He also moved this year to limit night raids, a prime weapon in the Special Forces arsenal, because of the heightened risk of confusion and mistaken identity. In rural Afghanistan, most family compounds contain weaponry of some kind, increasing the likelihood that any accidental confrontation will take a lethal turn. Upon hearing gunshots outside at night, men will almost invariably grab a gun and try to defend themselves, drawing the raiders’ retaliatory fire.
Moreover, in this complex tribal society, Afghans sometimes try to settle clan feuds and other rivalries by fingering the other side as insurgents, as a means of bringing deadly raids down on the heads of their enemies.
A notorious Special Forces-ordered nighttime airstrike in Azizabad in August 2008, which killed up to 90 people, was reported to have been prompted by a deliberately false tip about insurgent activity that reached the ears of the Western coalition. Most of the dead were civilians, according to the United Nations and the International Committee of the Red Cross.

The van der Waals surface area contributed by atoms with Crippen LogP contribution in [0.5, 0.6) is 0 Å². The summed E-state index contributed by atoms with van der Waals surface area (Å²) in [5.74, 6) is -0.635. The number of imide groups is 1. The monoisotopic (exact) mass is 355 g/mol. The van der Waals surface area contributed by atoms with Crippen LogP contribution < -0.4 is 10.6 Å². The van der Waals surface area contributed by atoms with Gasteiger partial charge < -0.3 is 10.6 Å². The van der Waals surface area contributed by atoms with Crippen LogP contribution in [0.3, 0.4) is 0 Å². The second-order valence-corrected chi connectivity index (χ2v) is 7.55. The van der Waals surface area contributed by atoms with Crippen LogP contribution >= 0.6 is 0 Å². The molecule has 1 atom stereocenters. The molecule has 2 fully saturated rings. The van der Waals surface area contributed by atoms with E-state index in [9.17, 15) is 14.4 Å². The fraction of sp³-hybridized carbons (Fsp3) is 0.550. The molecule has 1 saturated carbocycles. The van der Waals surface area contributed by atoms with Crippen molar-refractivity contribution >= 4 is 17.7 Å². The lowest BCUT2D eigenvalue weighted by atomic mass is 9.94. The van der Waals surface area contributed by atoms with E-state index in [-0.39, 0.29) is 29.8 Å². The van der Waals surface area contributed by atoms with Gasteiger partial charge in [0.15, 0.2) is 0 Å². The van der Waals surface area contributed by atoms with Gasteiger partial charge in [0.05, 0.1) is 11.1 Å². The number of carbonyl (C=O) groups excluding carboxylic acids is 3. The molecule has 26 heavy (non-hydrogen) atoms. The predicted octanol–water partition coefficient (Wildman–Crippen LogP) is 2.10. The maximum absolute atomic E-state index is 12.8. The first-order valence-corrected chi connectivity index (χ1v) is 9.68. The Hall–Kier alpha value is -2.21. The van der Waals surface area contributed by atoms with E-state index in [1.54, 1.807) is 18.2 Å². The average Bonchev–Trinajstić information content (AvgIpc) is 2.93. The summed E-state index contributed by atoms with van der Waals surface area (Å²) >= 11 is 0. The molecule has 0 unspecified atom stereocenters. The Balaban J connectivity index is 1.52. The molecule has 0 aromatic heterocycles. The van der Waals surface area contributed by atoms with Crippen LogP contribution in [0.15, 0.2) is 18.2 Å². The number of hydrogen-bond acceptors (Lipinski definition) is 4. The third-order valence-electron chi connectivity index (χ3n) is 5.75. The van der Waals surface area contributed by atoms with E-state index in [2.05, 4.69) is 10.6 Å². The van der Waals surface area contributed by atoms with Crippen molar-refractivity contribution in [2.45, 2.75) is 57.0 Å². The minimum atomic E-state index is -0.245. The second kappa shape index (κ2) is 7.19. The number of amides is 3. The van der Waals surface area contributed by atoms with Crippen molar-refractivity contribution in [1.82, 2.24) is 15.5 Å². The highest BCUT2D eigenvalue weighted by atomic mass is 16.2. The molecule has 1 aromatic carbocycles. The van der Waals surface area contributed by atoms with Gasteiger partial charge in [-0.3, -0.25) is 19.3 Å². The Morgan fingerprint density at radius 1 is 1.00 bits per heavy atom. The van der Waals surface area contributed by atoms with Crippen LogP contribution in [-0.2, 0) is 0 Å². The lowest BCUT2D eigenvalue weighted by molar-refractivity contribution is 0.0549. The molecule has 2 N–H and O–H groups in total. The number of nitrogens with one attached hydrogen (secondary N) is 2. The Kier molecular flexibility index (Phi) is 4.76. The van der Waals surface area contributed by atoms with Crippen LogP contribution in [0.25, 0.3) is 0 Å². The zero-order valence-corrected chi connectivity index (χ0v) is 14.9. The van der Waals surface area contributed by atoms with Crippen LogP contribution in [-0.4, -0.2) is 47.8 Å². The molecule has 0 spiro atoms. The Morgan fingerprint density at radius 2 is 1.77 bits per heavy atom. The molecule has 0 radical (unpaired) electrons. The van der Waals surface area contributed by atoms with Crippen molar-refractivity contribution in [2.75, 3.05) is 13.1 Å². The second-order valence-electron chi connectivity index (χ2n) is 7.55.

Special Forces are regarded with mistrust not only by many Afghans, but also by some in the conventional ranks of the Western military. Coalition field commanders responsible for operations in a given area often are not even aware of that a Special Forces strike is planned or taking place in their territory, but are left to deal with the consequences.
In the southern province of Oruzgan, an airstrike in late February that was reportedly called in by Special Forces killed at least 27 people when their vehicles were mistaken for an insurgent convoy. Dutch troops operating in the area, who are acknowledged to be among the coalition’s best at developing good relations with Afghan villagers, said they were not consulted, and said the raid was a serious setback to their efforts to win residents’ trust.
In Khatabeh, residents’ anger remained palpable despite the high-level apologies, local leaders said.
“People are still very, very upset,” said Jannat Khan, a provincial council member from Gardez. “The Special Forces do these operations without telling anyone. And they don’t know who is the enemy and who isn’t.”
Times staff writer Julian E. Barnes in Washington contributed to this report.